What would you consider Subaru’s brand image to be? Like most carmakers, the answer would depend on which models interest you. The majority of Subaru owners are likely to name reliability, practicality, safety, and environmental leadership as core values, while those focused on its WRX and BRZ lines are possibly thinking that it’s a performance-oriented brand.
Subaru has been able to ride this fine line quite better than most thanks to unique technologies that improve both safety and performance, particularly its trademark symmetrical all-wheel drive system that comes standard on all but one model, as well as its horizontally opposed “boxer” engine design that’s only otherwise used by Porsche (and occasionally Ferrari), which reduces a vehicle’s centre of gravity to improve handling.
For these reasons, as well as improving its average fuel economy, interior refinement, infotainment systems, and overall value proposition, Subaru has more than doubled its Canadian sales since 2009 and almost tripled deliveries since 2005. Yet, to put things in perspective, its entire brand-wide volume of 46,609 units in calendar year 2015 fell 18,341 deliveries short of Honda Civic sales alone, and Subaru only ranked 14th out of 20 mainstream brands. Tell that to Impreza buyers and they’ll smile, happy they’ve purchased something you won’t see on every corner and more importantly a car that ideally suits their personal image and lifestyle. If you ask me, I think a lot of consumers are missing out.
Just the same, Subaru has been using its sales growth and the resultant economies of scale to its advantage, by creating cars that are more premium in refinement and features, yet priced closer to the volume sellers. Take the Impreza, which was redesigned for its fourth generation in 2011 and has only received minor revisions since, but still looks good thanks to an inspired original design featuring muscular, yet classy 4-door sedan and 5-door hatchback profiles, a bold hexagonal grille, and even more eye-catching lower front fascia, plus attractive chrome detailing from front to back.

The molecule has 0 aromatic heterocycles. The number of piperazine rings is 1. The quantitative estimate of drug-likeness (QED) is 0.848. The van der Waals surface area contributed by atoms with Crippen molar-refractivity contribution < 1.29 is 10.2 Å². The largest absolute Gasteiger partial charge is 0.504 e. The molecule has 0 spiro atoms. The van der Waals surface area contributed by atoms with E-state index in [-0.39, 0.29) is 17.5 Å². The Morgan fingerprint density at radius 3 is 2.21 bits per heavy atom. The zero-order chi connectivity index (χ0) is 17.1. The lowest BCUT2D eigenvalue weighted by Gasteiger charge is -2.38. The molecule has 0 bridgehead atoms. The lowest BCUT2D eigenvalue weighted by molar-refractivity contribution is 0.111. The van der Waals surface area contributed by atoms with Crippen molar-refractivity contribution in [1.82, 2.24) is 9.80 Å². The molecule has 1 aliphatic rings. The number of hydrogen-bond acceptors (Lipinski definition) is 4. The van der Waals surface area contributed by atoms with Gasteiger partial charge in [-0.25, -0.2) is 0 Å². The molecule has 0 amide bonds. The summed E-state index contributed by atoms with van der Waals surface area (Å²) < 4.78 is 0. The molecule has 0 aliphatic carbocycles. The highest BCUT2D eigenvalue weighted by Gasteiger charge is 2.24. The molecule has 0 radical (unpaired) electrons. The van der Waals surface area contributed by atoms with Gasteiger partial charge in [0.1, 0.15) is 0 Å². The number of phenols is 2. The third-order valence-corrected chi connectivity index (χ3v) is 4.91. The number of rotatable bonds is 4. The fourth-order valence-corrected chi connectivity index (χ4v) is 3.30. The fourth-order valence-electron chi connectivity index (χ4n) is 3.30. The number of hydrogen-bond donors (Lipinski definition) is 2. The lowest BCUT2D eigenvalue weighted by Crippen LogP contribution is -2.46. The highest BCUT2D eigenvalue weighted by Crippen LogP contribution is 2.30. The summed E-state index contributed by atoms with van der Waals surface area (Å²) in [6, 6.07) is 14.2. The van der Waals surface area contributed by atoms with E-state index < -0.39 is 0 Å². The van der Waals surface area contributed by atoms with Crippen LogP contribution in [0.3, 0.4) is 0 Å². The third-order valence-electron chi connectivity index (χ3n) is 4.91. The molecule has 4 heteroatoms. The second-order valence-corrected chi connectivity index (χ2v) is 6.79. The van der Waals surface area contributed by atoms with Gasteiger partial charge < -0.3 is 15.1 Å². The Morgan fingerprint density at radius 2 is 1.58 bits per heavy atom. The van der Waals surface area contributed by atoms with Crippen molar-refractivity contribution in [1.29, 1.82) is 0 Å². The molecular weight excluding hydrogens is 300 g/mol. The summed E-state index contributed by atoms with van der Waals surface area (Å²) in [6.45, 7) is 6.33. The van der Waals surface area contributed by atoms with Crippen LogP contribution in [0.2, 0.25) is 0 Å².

The interior gets a premium-grade soft-touch dash top, the same pliable synthetic for the door uppers in front and the rear (the latter very rare), sharp-looking metallic trim on the steering wheel spokes, instrument panel, centre stack, lower console, and door panels, along with some impressively upscale electronic interfaces.
The 2016 Subaru Impreza 5-door 2.0i Touring model I’m describing is merely just above base at $22,595 with a 5-speed manual transmission or $23,895 with one of the industry’s best continuously variable automatics (CVT) featuring paddle shifters no less.
Standard content includes a 2.0L DOHC 4-cylinder engine that’s capable of producing 148 horsepower and 145 lb-ft of torque, AWD, a fully independent suspension, auto-off headlamps, body-coloured mirror caps and door handles, a rooftop spoiler, remote entry, power-adjustable mirrors, illuminated steering wheel controls, a 3.5” colour multi-information display in front of the driver, cruise control, Bluetooth phone and streaming audio, voice activation, a 6.2” high-resolution colour touchscreen for infotainment on the centre stack, a rearview camera, USB and iPod integration plus satellite radio, filtered air conditioning, 60/40-split folding rear seatbacks, cargo tie-down hooks, a hill holder, all the usual active and passive safety features including an airbag for the driver’s knees, and much more.
That base infotainment system is very good, incidentally, with access to news, food, weather, music, podcasts, audiobooks, and other multimedia content via its own apps or Aha and Pandora.